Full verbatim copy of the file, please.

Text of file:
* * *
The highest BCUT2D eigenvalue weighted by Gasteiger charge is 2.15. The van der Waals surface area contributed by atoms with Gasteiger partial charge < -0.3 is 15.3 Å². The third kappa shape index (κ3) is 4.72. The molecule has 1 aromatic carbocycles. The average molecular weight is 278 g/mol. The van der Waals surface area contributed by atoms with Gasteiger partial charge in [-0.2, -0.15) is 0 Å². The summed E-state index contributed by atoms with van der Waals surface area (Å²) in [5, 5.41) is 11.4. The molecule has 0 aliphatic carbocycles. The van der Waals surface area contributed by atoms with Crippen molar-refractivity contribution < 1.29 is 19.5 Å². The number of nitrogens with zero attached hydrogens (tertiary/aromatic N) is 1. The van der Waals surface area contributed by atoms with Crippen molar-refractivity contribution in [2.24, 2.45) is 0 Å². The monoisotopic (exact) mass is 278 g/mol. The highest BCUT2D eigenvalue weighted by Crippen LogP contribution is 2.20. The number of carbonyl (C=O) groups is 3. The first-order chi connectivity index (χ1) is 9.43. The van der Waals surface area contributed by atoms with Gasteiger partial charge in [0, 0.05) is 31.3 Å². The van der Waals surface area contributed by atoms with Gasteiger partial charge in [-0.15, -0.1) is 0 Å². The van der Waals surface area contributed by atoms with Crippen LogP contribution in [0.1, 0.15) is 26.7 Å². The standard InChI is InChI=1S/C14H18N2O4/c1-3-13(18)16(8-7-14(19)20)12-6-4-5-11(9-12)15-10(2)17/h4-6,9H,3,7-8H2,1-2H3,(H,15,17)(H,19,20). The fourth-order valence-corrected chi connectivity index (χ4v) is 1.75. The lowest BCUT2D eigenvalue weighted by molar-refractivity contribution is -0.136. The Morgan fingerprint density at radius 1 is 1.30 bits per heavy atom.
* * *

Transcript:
The highest BCUT2D eigenvalue weighted by Gasteiger charge is 2.15. The van der Waals surface area contributed by atoms with Gasteiger partial charge < -0.3 is 15.3 Å². The third kappa shape index (κ3) is 4.72. The molecule has 1 aromatic carbocycles. The average molecular weight is 278 g/mol. The van der Waals surface area contributed by atoms with Gasteiger partial charge in [-0.2, -0.15) is 0 Å². The summed E-state index contributed by atoms with van der Waals surface area (Å²) in [5, 5.41) is 11.4. The molecule has 0 aliphatic carbocycles. The van der Waals surface area contributed by atoms with Crippen molar-refractivity contribution < 1.29 is 19.5 Å². The number of nitrogens with zero attached hydrogens (tertiary/aromatic N) is 1. The van der Waals surface area contributed by atoms with Crippen molar-refractivity contribution in [2.24, 2.45) is 0 Å². The monoisotopic (exact) mass is 278 g/mol. The highest BCUT2D eigenvalue weighted by Crippen LogP contribution is 2.20. The number of carbonyl (C=O) groups is 3. The first-order chi connectivity index (χ1) is 9.43. The van der Waals surface area contributed by atoms with Gasteiger partial charge in [0, 0.05) is 31.3 Å². The van der Waals surface area contributed by atoms with Gasteiger partial charge in [-0.15, -0.1) is 0 Å². The van der Waals surface area contributed by atoms with Crippen LogP contribution in [0.1, 0.15) is 26.7 Å². The standard InChI is InChI=1S/C14H18N2O4/c1-3-13(18)16(8-7-14(19)20)12-6-4-5-11(9-12)15-10(2)17/h4-6,9H,3,7-8H2,1-2H3,(H,15,17)(H,19,20). The fourth-order valence-corrected chi connectivity index (χ4v) is 1.75. The lowest BCUT2D eigenvalue weighted by molar-refractivity contribution is -0.136. The Morgan fingerprint density at radius 1 is 1.30 bits per heavy atom.